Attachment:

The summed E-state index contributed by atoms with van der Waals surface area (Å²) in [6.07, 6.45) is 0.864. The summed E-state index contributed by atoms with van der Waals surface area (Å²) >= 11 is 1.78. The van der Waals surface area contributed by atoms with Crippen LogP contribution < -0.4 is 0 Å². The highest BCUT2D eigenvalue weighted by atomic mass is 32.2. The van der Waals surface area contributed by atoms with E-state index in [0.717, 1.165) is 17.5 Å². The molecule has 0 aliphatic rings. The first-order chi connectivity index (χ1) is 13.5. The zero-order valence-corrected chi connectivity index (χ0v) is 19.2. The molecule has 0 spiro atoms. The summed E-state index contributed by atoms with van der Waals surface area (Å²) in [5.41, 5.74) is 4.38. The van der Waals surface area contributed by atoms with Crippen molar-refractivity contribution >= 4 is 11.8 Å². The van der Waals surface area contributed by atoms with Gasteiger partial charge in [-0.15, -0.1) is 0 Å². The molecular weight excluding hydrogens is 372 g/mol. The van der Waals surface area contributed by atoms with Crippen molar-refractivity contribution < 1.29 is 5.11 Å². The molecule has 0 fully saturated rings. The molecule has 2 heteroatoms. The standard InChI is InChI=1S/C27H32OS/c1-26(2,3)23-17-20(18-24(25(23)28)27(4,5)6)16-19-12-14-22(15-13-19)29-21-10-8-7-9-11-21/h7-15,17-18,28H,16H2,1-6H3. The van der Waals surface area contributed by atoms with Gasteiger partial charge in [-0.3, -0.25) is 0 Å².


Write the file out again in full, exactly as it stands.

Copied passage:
The summed E-state index contributed by atoms with van der Waals surface area (Å²) in [6.07, 6.45) is 0.864. The summed E-state index contributed by atoms with van der Waals surface area (Å²) >= 11 is 1.78. The van der Waals surface area contributed by atoms with Crippen LogP contribution < -0.4 is 0 Å². The highest BCUT2D eigenvalue weighted by atomic mass is 32.2. The van der Waals surface area contributed by atoms with E-state index in [0.717, 1.165) is 17.5 Å². The molecule has 0 aliphatic rings. The first-order chi connectivity index (χ1) is 13.5. The zero-order valence-corrected chi connectivity index (χ0v) is 19.2. The molecule has 0 spiro atoms. The summed E-state index contributed by atoms with van der Waals surface area (Å²) in [5.41, 5.74) is 4.38. The van der Waals surface area contributed by atoms with Crippen molar-refractivity contribution >= 4 is 11.8 Å². The van der Waals surface area contributed by atoms with Gasteiger partial charge in [-0.15, -0.1) is 0 Å². The molecular weight excluding hydrogens is 372 g/mol. The van der Waals surface area contributed by atoms with Crippen molar-refractivity contribution < 1.29 is 5.11 Å². The molecule has 0 fully saturated rings. The molecule has 2 heteroatoms. The standard InChI is InChI=1S/C27H32OS/c1-26(2,3)23-17-20(18-24(25(23)28)27(4,5)6)16-19-12-14-22(15-13-19)29-21-10-8-7-9-11-21/h7-15,17-18,28H,16H2,1-6H3. The van der Waals surface area contributed by atoms with Gasteiger partial charge in [-0.3, -0.25) is 0 Å².